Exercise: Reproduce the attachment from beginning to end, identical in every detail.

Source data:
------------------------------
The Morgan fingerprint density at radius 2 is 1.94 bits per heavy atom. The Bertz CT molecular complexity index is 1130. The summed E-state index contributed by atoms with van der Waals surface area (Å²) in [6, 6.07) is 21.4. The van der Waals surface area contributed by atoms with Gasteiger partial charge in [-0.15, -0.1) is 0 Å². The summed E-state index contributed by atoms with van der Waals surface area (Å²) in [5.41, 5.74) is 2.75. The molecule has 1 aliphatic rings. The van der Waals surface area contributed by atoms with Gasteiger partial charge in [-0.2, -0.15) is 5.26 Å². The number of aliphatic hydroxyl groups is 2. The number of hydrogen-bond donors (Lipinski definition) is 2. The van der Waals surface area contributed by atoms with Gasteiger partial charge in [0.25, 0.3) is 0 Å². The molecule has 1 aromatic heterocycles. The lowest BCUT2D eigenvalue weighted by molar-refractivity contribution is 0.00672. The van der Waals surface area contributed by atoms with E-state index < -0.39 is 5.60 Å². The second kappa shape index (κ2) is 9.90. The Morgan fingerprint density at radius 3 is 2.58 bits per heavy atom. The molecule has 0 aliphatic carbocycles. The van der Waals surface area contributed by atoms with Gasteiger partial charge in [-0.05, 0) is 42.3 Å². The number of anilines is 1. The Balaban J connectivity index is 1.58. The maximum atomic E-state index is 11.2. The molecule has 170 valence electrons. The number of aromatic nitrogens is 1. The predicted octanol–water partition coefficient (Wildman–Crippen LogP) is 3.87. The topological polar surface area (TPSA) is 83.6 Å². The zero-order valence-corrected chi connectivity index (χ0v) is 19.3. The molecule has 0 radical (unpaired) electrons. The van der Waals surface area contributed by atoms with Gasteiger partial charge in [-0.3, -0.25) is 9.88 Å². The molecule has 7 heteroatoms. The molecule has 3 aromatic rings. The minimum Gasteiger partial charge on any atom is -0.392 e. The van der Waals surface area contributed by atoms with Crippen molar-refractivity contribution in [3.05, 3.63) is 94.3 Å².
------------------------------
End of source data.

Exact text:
The Morgan fingerprint density at radius 2 is 1.94 bits per heavy atom. The Bertz CT molecular complexity index is 1130. The summed E-state index contributed by atoms with van der Waals surface area (Å²) in [6, 6.07) is 21.4. The van der Waals surface area contributed by atoms with Gasteiger partial charge in [-0.15, -0.1) is 0 Å². The summed E-state index contributed by atoms with van der Waals surface area (Å²) in [5.41, 5.74) is 2.75. The molecule has 1 aliphatic rings. The van der Waals surface area contributed by atoms with Gasteiger partial charge in [-0.2, -0.15) is 5.26 Å². The number of aliphatic hydroxyl groups is 2. The number of hydrogen-bond donors (Lipinski definition) is 2. The van der Waals surface area contributed by atoms with Gasteiger partial charge in [0.25, 0.3) is 0 Å². The molecule has 1 aromatic heterocycles. The lowest BCUT2D eigenvalue weighted by molar-refractivity contribution is 0.00672. The van der Waals surface area contributed by atoms with E-state index < -0.39 is 5.60 Å². The second kappa shape index (κ2) is 9.90. The Morgan fingerprint density at radius 3 is 2.58 bits per heavy atom. The molecule has 0 aliphatic carbocycles. The van der Waals surface area contributed by atoms with Gasteiger partial charge in [-0.05, 0) is 42.3 Å². The number of anilines is 1. The Balaban J connectivity index is 1.58. The maximum atomic E-state index is 11.2. The molecule has 170 valence electrons. The number of aromatic nitrogens is 1. The predicted octanol–water partition coefficient (Wildman–Crippen LogP) is 3.87. The topological polar surface area (TPSA) is 83.6 Å². The zero-order valence-corrected chi connectivity index (χ0v) is 19.3. The molecule has 0 radical (unpaired) electrons. The van der Waals surface area contributed by atoms with Gasteiger partial charge in [-0.3, -0.25) is 9.88 Å². The molecule has 7 heteroatoms. The molecule has 3 aromatic rings. The minimum Gasteiger partial charge on any atom is -0.392 e. The van der Waals surface area contributed by atoms with Crippen molar-refractivity contribution in [3.05, 3.63) is 94.3 Å².